A set of bills introduced this month in the Illinois legislature would update the state’s fracking law to increase protections for land owners and require more information from oil and gas companies applying for fracking permits.
Organizers from several environmental groups held a press conference Tuesday in Springfield to discuss three new pieces of legislation.
All are aimed at the state’s 2013 law that regulates hydraulic fracturing, or fracking, which uses high-pressure chemicals and water to create cracks and release oil and gas from shale formations deep beneath the Earth’s surface.
Studies by the U.S. Environmental Protection Agency have linked fracking to possible water contamination, and fracking has also been associated with an increased risk of earthquakes. A recent University of Chicago-led study found that babies born within 2 miles of a fracking site are more likely to be born at a low birth weight, increasing their risk of asthma, attention deficit hyperactivity disorder and infant mortality.
One of the new bills, sponsored by state Rep. Will Guzzardi, D-Chicago, would require companies to obtain written consent from owners of land and mineral rights who would be affected by a new horizontal fracking well.
“Based on the law that was passed in 2013, it’s possible for wells to be dug under their land, through their mineral rights that they own, without their consent,” Guzzardi said during the press conference. “And that just seems plain backward. That seems like a violation of basic principles of property rights.”
Last year, attorney Vito Mastrangelo represented three White County residents living near the site where Illinois regulators had signed off on the state’s first fracking permit despite pushback from environmental watchdogs and community-based groups.
Although the company soon withdrew its permit, citing market conditions and Illinois’ “burdensome and costly” regulations, Mastrangelo said during Tuesday’s press conference that the state’s fracking law fails to protect residents.
Under the law, he said, the state is required to provide notice only to owners of land or mineral rights who live within 1,500 feet of a proposed well – despite the fact that fracking in Illinois involves drilling, injection of chemicals and extraction of minerals beneath land that is up to 3 miles away from the well location.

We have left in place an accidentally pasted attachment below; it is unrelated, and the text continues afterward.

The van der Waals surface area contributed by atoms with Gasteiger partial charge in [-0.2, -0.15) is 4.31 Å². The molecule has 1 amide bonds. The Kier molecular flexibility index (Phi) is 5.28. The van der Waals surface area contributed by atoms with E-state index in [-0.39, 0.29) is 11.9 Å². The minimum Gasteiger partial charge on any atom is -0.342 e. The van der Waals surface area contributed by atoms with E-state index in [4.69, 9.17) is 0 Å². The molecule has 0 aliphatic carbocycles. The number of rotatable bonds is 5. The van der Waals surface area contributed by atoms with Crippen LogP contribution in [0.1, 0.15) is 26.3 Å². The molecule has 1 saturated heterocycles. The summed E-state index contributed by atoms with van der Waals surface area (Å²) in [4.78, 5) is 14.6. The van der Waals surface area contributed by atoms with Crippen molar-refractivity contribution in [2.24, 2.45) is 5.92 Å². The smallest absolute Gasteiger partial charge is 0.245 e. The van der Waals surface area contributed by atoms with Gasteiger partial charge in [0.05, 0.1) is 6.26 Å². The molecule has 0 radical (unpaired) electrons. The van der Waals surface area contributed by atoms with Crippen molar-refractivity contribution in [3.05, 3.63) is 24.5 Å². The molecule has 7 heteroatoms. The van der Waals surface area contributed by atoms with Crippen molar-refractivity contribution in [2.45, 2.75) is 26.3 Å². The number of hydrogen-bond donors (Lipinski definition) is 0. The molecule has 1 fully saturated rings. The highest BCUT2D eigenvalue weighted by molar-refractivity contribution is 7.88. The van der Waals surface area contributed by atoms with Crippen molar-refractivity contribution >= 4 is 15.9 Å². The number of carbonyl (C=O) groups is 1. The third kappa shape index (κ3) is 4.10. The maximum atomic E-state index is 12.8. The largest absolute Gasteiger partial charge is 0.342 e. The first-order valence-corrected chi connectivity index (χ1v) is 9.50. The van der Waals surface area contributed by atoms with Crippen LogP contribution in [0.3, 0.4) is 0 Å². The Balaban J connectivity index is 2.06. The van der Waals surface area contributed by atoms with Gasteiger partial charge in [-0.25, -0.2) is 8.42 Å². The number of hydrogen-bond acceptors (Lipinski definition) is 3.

The practice has been referred to by legal writers as “subsurface trespass,” Mastrangelo said.
Another new bill, introduced by state Sen. David Koehler, D-Peoria, would force companies to disclose all chemicals used during drilling and completion of fracking wells. Current law allows details of some mixtures used in the fracking process to remain confidential because they are considered proprietary information.
A third bill, filed by state Rep. Scott Drury, D-Highwood, would repeal Illinois’ fracking law altogether and in turn ban fracking in the state. Drury, who is vying for the Democratic nomination for attorney general in the upcoming primary election, was one of nine state representatives to vote against the 2013 fracking law.
“We only get one shot at preserving our Earth, and fracking is going in the wrong direction,” he said.
Drury’s bill is by far the most ambitious of the three, and environmental advocates acknowledge that the bill is unlikely to succeed.
A spokesperson for a research and public outreach group launched by the Independent Petroleum Association of America, which represents independent oil and natural gas producers in the U.S., provided a statement in response to questions about the proposed legislation.
“The Illinois Hydraulic Fracturing Regulatory Act was the product of extensive negotiations between numerous parties — including numerous environmental groups,” said Seth Whitehead of Energy In Depth, which is sponsored by the IPPA. “So why the urgency to amend the legislation when all issues have been completely negotiated and finalized?”
Dec. 13: Babies born within 2 miles of a fracking site are more likely to suffer negative health effects, according to a new study co-authored by a professor at the University of Chicago.
Nov. 3: Two months after becoming the first company approved for fracking in Illinois, Woolsey Operating Company has withdrawn its permit.
Sept. 8: A Kansas company that last week won approval of Illinois’ first horizontal fracking permit has been cited with more than two dozen violations in multiple states, records show.